There are facts of life. Natural progressions that we all know are to come one day. I know that as I grow and come of age so do my parents. I always knew that they were to get older and so I’ve placed them in my future memories of growing old, but more of a wise and sage type old. They would be there with heads full of gray hair as my siblings and I marked grand occasions in life that are a part of adulthood. College graduation, engagements, marriage, grandchildren – continuing to guide the family that they helped build.
I thought I was ready for this – watching my parents age. I grew up with my grand and great-grandparents. I know what old age looks like. I know what to expect and somehow watching my Father age has been a frightening, anxiety inducing experience in my adult years. It’s like I blinked and suddenly there were wrinkles in his neck, his eyes have yellowed and his voice changed. That’s what is most harrowing, I could hear his age over the phone. Maybe it’s just something I took for granted, considering that Black don’t crack and I was so use to being surrounded by older people who never looked my age. My Father looks his age. To me he looks rather unhealthy, but my brother who lives with him, often dusts off my questioning and concerns as simple paranoia. But it’s there and I told my brother I was going to scream and shout about it while Dad is here, because I want him to stay here. I don’t want to have to re-write any of my future memories without him here because I won’t have any emotional concern if it comes to that with those who are screaming and shouting in despair when Dad is longer no here to hear them. You know my Father always said to give him flowers while he’s here, no use decorating a grave when he can’t smell the roses. So I’ve been throwing flowers at him, asking him to take better care of himself.
My family is Jehovah’s Witnesses, one of the more conservative outputs of Christianity. They believe in the Resurrection, where those who have lived their life according to God will come back in the “new system of things”, a perfect world for God’s perfectly holy beings. They’re not the only sect of Christianity or religion in general to believe that and just to note, this is not a conversation on religion, nor am I dictating what one should believe. But I do want to exemplify what I believe is not so uncommon, especially amongst religious African-Americans. Where two cultures collide in that my Dad is both Southern, so sometimes slow to draw, while deeply steeped in the dogma of his religion. I think his Witness’ beliefs are sometimes are a cover-up for lazy hopelessness, in that he can put things off by saying that he’s ‘waiting for the new system of things.’ Life will be better, ‘in the new system of things.’ His sleep apnea is no big deal, because of the ‘new system of things’ that is to come. Never mind his refrigerator full of soda and juice or his diabetes, it will all be resolved in the ‘new system of things.’ And there’s nothing I can say about it, as I try to tell him that he’s not too old to pursue his talents. My Father is an amazing cook, he can build you a house, well versed in agriculture and just has a myriad of skills, that the patrons of his Kingdom Hall have no problem utilizing, as he strikes down any suggestion from me about turning his skills into, at the very least, a side source of income. You know, because ‘God has it under control.’ I believe He does, but that does mean that you do.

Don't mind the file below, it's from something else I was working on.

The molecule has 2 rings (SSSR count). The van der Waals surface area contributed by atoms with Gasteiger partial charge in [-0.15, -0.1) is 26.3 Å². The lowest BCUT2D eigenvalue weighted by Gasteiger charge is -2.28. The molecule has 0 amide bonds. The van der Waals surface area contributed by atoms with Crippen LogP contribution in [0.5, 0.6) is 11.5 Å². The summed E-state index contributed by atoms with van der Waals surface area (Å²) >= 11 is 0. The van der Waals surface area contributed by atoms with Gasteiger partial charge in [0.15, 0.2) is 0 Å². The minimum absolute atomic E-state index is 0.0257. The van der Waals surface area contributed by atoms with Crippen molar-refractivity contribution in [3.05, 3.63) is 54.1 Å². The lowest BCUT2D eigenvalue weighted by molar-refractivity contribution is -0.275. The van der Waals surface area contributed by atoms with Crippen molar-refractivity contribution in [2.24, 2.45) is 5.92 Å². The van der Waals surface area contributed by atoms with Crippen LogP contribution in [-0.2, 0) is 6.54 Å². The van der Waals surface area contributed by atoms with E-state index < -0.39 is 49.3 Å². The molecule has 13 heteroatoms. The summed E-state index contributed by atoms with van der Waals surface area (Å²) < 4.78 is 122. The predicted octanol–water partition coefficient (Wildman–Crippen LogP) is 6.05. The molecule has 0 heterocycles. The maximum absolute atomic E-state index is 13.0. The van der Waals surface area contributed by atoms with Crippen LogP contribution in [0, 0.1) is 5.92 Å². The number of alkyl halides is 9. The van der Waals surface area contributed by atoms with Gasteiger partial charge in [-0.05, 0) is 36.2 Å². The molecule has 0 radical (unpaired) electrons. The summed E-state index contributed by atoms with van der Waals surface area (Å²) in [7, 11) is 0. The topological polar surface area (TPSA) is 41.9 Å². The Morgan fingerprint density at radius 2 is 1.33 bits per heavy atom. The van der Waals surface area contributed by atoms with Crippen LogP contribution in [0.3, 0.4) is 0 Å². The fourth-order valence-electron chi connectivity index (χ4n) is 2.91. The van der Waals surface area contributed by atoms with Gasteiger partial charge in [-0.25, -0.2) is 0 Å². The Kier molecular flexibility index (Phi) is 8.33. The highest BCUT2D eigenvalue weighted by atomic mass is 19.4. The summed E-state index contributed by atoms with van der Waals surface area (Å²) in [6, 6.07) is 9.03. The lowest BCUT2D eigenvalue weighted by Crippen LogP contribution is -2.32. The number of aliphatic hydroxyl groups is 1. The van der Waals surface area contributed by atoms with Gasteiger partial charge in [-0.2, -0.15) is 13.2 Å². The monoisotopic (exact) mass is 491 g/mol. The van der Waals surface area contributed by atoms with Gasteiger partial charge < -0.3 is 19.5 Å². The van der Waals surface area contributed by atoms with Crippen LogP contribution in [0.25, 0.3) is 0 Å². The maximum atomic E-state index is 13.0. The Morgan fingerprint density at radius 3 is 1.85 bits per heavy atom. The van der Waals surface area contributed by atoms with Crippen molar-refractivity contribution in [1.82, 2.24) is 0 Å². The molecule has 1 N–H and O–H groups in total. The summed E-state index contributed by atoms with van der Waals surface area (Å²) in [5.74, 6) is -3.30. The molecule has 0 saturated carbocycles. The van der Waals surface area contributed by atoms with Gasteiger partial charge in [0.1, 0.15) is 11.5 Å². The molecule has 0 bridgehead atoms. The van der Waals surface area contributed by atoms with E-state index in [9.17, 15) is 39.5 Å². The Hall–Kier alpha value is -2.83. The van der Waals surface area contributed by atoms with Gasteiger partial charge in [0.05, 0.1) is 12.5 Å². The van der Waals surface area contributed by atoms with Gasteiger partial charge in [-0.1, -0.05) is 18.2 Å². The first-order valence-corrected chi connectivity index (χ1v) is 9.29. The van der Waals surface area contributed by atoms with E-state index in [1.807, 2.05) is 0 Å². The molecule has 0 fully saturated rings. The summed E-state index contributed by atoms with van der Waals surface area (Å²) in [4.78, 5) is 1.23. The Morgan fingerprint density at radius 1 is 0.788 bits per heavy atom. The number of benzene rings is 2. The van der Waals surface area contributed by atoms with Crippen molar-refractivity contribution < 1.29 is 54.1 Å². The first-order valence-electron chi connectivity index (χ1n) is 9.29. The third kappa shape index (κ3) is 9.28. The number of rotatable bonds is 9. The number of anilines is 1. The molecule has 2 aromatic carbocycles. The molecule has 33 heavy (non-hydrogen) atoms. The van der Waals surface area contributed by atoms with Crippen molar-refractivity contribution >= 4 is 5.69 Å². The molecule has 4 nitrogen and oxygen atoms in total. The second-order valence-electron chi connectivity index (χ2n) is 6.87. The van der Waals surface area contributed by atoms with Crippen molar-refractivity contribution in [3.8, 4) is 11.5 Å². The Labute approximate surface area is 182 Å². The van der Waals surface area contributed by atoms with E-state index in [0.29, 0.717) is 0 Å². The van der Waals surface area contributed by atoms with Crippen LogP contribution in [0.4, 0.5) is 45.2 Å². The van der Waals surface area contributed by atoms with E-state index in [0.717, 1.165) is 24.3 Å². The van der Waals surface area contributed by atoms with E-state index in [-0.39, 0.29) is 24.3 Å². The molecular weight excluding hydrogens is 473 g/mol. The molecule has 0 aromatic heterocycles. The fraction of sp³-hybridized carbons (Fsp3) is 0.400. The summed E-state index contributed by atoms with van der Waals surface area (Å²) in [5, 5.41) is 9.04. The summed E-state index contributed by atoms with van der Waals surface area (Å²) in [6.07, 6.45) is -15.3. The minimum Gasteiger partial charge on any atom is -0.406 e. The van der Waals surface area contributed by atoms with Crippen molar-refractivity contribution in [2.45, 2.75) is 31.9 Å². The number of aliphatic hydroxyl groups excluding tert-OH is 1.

If I can’t financially take care of my Father, maybe I can at least help him find the resources to set himself up for retirement, rather than continuing to work a labor intensive job at 62. Nope, here comes ‘God’ again, He has it all figured out. I can’t argue with God, but under the guise of religious sympathies I wonder if my Father is even acknowledging any of his problems. Until recent times, many of the more conservative religions counseled against ‘secular therapy’ as ‘with God all things are done.’ Coupling that with the thought of most African Americans that therapy is just a thing of wealthy White people, my Father has never been one who was open to much discussion of mental health. I’ve dealt with mental illness. And while I do use prayer as a vehicle to secure my mental stability, you still have to acknowledge the problem first. And that is often the largest hurdle – recognizing and acknowledging that there is a problem, so that you and God can see it through. I often feel that my Father just uses ‘God’ as means to end the conversation, to avoid discussing or acknowledging the matter and it worries me to no end.
I’m talking in circles and I have no real end to this. It’s a lesson in patience and perseverance. Relenting in how little control I have and hoping that my random calls and texts will awaken my Father to how much he is loved, in the here and now – and how much he needs to take care of himself for the here and now. I don’t think my situation is particularly unique. As many young adults shape their lives around providing for their families. Like being the first to graduate college, in hopes to seal the familial foundation, in thanks for their parents sacrifice in raising them. I want to thank my parents too, I’m just scared I might not have enough time to.
Sleep well parents. Take care of yourselves. Don’t work so much overtime. Remember that there is no material pursuit that is more meaningful then your presence and knowledge in continuing to help your family grow.